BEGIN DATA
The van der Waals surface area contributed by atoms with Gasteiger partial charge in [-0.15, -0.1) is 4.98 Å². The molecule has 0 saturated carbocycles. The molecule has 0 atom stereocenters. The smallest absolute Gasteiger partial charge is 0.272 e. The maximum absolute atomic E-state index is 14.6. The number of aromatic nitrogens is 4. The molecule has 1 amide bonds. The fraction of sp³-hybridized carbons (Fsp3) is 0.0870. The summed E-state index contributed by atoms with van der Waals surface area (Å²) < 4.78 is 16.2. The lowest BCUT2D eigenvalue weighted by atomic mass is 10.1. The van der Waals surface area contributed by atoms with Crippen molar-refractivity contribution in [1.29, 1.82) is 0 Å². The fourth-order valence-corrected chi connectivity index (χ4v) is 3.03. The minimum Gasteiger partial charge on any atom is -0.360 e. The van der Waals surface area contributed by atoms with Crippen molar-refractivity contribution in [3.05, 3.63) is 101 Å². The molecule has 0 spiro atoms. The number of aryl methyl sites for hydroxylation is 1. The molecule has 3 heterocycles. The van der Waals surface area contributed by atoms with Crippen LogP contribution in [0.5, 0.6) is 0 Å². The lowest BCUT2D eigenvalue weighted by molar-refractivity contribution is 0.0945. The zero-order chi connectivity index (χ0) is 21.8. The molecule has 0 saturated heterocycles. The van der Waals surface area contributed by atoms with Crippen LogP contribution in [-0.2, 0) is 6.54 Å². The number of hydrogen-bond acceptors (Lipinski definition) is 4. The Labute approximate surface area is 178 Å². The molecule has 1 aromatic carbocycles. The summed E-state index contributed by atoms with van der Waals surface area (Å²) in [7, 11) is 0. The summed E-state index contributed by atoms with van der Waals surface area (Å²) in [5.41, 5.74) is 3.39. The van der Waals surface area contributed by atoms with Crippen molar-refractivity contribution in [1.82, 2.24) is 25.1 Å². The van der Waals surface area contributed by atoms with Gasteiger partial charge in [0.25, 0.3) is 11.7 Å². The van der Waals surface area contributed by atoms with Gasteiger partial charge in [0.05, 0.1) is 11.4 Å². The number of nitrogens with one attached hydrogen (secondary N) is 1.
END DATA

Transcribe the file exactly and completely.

The van der Waals surface area contributed by atoms with Gasteiger partial charge in [-0.15, -0.1) is 4.98 Å². The molecule has 0 saturated carbocycles. The molecule has 0 atom stereocenters. The smallest absolute Gasteiger partial charge is 0.272 e. The maximum absolute atomic E-state index is 14.6. The number of aromatic nitrogens is 4. The molecule has 1 amide bonds. The fraction of sp³-hybridized carbons (Fsp3) is 0.0870. The summed E-state index contributed by atoms with van der Waals surface area (Å²) < 4.78 is 16.2. The lowest BCUT2D eigenvalue weighted by atomic mass is 10.1. The van der Waals surface area contributed by atoms with Crippen molar-refractivity contribution in [1.29, 1.82) is 0 Å². The fourth-order valence-corrected chi connectivity index (χ4v) is 3.03. The minimum Gasteiger partial charge on any atom is -0.360 e. The van der Waals surface area contributed by atoms with Crippen molar-refractivity contribution in [3.05, 3.63) is 101 Å². The molecule has 0 spiro atoms. The number of aryl methyl sites for hydroxylation is 1. The molecule has 3 heterocycles. The van der Waals surface area contributed by atoms with Crippen LogP contribution in [0.5, 0.6) is 0 Å². The lowest BCUT2D eigenvalue weighted by molar-refractivity contribution is 0.0945. The zero-order chi connectivity index (χ0) is 21.8. The molecule has 0 saturated heterocycles. The van der Waals surface area contributed by atoms with Crippen LogP contribution in [-0.2, 0) is 6.54 Å². The number of hydrogen-bond acceptors (Lipinski definition) is 4. The Labute approximate surface area is 178 Å². The molecule has 1 aromatic carbocycles. The summed E-state index contributed by atoms with van der Waals surface area (Å²) in [7, 11) is 0. The summed E-state index contributed by atoms with van der Waals surface area (Å²) in [5.41, 5.74) is 3.39. The van der Waals surface area contributed by atoms with Crippen molar-refractivity contribution in [1.82, 2.24) is 25.1 Å². The van der Waals surface area contributed by atoms with Gasteiger partial charge in [0.25, 0.3) is 11.7 Å². The van der Waals surface area contributed by atoms with Gasteiger partial charge in [0.05, 0.1) is 11.4 Å². The number of nitrogens with one attached hydrogen (secondary N) is 1.